Assassination of Hezbollah commander in South Lebanon sparks speculation

Killing of Ali Mohammed Younes linked to assassination of Anton al-Hayek in Sidon.

The assassination of Hezbollah commander Ali Mohammed Younes on April 4 in southern Lebanon could be related to internal feuds with the militant pro-Iran party especially in dealing with certain thorny issues such as ​​financial corruption, Lebanese political sources said.

According to the sources, Younes was a known second-rank figure in the party in charge of counter intelligence. He worked on the ground in south Lebanon and his main task was to hunt spies and infiltrators.

Younes was assassinated somewhere between the villages of Qaqaiyat al-Jisr and Zutar al-Gharbiyeh in southern Lebanon, an area entirely under Hezbollah’s control. Hezbollah was quick to circulate information saying that Younes was ambushed by assassins who came aboard three cars but observers in southern Lebanon ruled out the possibility that anybody from outside the area, including Israel, would ambush a leading figure of Hezbollah in that Lebanese location simply because Hezbollah knows exactly who is travelling in and out of the region.

While Hezbollah sought to steer suspicion for the killing of Younes towards Israeli intelligence (the Mossad), a resident of the area said that Hezbollah’s account of the assassination did not seem accurate. He noted that a person was accompanying Younes when he was shot and that this person was injured and is now being treated in a hospital in the region out of the sight of the official Lebanese authorities.

Lebanese political sources suggested that Younes could have been the victim of internal personal or financial feuds within the party that led to his liquidation in that manner. The fact that the Hezbollah commander was shot and stabbed with a knife made the attack look more like an act of revenge.

Hezbollah mourned Younes by calling him a “martyr,” suggesting that his assassination was related to the nature of his work in the party. A Lebanese politician summed up the issues by saying that the assassination in fact revealed the existence of disputes of a financial nature within Hezbollah. At the core of these disputes were lucrative deals involving certain party members and their families, who have been showing ostentatious signs of sudden wealth.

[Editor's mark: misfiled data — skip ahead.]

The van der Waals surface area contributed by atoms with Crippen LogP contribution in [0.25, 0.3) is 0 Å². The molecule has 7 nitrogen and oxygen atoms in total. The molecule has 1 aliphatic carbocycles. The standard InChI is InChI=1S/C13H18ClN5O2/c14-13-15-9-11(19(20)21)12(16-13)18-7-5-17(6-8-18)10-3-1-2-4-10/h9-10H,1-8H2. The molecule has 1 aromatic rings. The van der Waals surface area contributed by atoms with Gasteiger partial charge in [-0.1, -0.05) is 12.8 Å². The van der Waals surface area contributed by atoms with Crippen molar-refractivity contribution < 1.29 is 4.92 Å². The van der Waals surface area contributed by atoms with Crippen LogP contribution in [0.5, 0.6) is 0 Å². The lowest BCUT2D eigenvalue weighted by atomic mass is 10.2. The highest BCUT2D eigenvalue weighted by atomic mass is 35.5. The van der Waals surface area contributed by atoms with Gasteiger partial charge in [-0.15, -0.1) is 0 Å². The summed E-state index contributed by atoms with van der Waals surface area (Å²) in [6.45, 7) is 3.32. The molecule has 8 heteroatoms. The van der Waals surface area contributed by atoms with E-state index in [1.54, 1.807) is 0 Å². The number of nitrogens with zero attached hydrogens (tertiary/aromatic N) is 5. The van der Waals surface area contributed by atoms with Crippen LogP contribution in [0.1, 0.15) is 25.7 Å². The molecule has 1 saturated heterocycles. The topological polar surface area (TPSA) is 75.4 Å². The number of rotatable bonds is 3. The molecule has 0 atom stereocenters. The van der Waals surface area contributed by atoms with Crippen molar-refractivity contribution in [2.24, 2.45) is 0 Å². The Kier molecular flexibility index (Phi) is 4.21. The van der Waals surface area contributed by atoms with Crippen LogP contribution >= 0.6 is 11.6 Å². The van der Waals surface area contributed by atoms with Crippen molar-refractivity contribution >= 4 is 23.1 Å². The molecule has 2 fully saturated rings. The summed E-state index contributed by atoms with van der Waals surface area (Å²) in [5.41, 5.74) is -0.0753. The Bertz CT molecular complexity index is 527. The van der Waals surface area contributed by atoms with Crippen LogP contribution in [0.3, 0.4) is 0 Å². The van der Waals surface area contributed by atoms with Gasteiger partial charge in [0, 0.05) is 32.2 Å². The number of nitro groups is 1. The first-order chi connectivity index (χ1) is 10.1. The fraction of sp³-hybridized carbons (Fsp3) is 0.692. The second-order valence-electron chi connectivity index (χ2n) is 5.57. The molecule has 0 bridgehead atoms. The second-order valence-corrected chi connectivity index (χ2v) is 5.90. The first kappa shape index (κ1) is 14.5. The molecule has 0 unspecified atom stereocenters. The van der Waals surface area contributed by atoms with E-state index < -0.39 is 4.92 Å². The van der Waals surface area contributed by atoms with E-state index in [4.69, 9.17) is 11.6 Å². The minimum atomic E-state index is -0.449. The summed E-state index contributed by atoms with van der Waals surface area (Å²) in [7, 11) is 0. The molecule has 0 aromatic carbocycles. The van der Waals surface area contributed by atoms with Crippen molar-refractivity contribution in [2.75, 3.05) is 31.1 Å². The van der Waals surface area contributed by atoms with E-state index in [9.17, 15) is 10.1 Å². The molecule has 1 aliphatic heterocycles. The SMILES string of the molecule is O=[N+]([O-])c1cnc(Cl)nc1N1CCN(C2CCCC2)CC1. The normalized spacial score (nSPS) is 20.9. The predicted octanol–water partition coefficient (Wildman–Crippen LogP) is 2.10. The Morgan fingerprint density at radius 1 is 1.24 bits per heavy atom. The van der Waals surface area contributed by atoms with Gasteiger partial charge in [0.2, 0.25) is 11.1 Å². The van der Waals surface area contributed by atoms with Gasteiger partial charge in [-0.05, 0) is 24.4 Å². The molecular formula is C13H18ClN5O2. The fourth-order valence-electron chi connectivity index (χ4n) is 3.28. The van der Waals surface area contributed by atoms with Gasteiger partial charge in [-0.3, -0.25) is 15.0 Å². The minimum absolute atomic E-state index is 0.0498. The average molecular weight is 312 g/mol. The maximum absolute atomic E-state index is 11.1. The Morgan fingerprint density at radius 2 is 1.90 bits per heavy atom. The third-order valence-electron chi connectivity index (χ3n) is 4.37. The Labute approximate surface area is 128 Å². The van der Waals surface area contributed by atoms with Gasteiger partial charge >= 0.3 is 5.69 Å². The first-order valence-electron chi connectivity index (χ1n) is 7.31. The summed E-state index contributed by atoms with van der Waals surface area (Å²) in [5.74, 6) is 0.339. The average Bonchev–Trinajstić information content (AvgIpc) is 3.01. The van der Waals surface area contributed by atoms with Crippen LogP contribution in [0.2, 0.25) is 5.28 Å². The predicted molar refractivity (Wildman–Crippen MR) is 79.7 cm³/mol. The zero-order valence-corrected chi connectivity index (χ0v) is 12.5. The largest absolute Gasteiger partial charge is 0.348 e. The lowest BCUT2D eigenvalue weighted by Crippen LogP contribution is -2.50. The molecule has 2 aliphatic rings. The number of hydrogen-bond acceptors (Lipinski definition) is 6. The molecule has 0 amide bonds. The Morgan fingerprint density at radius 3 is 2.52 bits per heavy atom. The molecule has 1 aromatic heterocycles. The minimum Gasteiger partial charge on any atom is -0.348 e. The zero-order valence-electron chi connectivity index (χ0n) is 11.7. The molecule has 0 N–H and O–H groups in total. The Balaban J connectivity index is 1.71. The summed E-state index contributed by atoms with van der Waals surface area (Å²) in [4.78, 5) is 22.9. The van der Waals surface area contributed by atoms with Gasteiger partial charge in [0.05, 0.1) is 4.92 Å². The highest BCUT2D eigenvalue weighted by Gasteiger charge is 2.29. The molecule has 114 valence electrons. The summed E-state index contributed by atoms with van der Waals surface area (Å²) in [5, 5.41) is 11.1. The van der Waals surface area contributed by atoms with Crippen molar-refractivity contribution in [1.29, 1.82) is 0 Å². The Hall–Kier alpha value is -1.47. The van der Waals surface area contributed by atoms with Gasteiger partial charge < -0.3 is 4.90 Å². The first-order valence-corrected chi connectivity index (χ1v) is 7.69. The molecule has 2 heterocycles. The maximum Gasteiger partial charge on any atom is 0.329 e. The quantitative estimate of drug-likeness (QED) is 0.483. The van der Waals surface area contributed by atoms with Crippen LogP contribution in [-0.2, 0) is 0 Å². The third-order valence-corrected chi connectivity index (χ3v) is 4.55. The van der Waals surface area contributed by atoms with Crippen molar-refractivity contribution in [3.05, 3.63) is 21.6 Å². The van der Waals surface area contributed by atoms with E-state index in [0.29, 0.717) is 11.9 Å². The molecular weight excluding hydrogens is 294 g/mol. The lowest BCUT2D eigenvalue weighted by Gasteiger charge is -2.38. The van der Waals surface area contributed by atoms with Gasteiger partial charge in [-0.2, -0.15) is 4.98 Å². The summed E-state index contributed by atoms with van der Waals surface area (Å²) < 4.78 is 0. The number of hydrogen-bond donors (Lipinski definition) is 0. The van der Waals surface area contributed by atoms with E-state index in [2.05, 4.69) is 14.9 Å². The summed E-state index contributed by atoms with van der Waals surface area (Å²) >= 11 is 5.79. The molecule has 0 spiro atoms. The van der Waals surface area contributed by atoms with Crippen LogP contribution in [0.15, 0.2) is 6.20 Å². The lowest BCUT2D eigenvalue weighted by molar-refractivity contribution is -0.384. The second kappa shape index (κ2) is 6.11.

This politician did not rule out that Hezbollah, like other Lebanese parties, notably the Amal Movement, was suffering from internal strife and disputes over benefits from certain deals.

Well-informed Lebanese sources have also linked Younes’ assassination to the killing of Anton al-Hayek a few days ago in southern Lebanon. Hayek was considered a close aide of Amer al-Fakhoury, a dual national with Lebanese and American citizenships who was referred to in southern Lebanon as the ‘Butcher of al-Khiam Prison Camp’ during the Israeli occupation of southern Lebanon and in which Israel had used South Lebanon Army militia to subdue the local population.

In a spectacular recovery operation, Washington had managed to airlift al-Fakhoury out of Lebanon only hours after the Military Court issued a decision to stop all prosecution procedures for treason against him. Al-Fakhoury’s escape soon after the issuance of a second arrest order against him had made headlines and caused embarrassment to Hezbollah.

Hayek was assassinated in Sidon, just days after al-Fakhoury’s return to the United States. The scandal resulting from the whole affair led to the resignation of the President of the Military Court, a rare occurrence in Lebanon.

Informed sources have threaded the sequence of events together and favoured two hypotheses: Younes’s assassination was the result of party-internal disputes and came to close his file as the security official in charge of counter-intelligence; or it was revenge for Hayek’s assassination. The Military Court had decided to stop prosecuting al-Fakhoury and al-Hayek for their crimes at al-Khiam Prison Camp on the basis that the statutes of limitation have run out in both cases.

While the Iranian Fars News Agency reported Younes’s assassination labelling him a Hezbollah commander, Lebanese sources were quick to point out that he was not a first-rank officer. These sources also noted that Younes was killed in an area not far from the United Nations Interim Force in Lebanon (UNIFIL) deployment sites in southern Lebanon.

Hezbollah has always used the assassination of some of its cadres to paint itself as being constantly targeted by Israeli intelligence agencies. Such reputation reinforces the stock of sympathy it enjoys in its strongholds in the southern suburbs of Beirut, the Bekaa Valley and the south.

Younes’s assassination came after the loyalty of party supporters was tested and shaken by the al-Fakhoury scandal, for they had a hard time believing that the latter’s release had taken place without Hezbollah’s approval, even if implicitly, knowing very well that the party controls all details of the state’s decisions and its political organs especially in security-related issues.

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